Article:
I shuffle a deck of cards. Each card appears there only once. Now, I need to pick a card randomly. I can do this in two ways:
- literally, pick a card somewhere in the beginning/middle/end of the deck randomly.
- always pick the first card
Context: for many games, you start by picking a random card to determine various things: how to start, who starts etc.
My friend claims that these two ways yield the same result, essentially they are the same i.e. each card has an equal probability of being at the very first place in the deck since we are shuffling randomly.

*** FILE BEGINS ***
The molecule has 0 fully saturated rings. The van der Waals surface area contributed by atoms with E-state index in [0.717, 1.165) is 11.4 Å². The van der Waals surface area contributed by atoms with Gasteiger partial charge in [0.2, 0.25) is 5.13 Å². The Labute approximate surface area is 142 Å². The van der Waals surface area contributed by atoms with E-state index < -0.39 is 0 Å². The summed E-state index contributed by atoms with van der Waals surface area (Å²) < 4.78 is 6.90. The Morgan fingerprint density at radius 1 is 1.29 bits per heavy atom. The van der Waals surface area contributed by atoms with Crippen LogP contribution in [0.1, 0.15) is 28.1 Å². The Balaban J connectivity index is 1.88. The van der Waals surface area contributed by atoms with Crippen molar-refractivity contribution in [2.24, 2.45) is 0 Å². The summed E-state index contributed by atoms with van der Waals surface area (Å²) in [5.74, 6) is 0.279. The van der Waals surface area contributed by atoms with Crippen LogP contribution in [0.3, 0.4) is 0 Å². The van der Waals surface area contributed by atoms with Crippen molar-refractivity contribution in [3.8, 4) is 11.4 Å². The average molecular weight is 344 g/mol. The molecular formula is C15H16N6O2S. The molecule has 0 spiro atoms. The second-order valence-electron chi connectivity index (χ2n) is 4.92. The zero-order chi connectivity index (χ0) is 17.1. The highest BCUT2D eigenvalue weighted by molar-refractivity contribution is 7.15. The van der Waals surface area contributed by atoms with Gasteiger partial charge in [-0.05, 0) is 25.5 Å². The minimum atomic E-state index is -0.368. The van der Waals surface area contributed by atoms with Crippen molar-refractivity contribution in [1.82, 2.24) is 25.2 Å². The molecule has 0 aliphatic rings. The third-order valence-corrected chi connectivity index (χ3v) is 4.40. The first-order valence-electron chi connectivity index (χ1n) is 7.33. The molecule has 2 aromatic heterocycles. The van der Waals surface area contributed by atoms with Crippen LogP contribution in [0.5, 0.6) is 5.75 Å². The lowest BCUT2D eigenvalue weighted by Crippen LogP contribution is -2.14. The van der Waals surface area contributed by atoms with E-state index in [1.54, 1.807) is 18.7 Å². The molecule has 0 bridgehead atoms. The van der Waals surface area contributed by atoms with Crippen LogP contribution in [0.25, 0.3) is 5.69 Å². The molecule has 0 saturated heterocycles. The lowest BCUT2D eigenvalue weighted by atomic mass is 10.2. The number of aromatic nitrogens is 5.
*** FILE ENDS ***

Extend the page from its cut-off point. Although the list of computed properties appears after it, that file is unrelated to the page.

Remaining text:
I claim that:
1) it COULD only be the case IF we could ensure "universally equal" shuffling, meaning that based on the person's shuffling, some cards might never make it to the top,
2) since we do not have such "universally equal shuffling", the probabilities of the cards being picked are 1 for the first card, and 0 for all others; while if you randomly pick a card (way #1) the probabilities are indeed all equal to $1/52$ for each card (assuming there are 52 cards in the deck).
Where is the truth?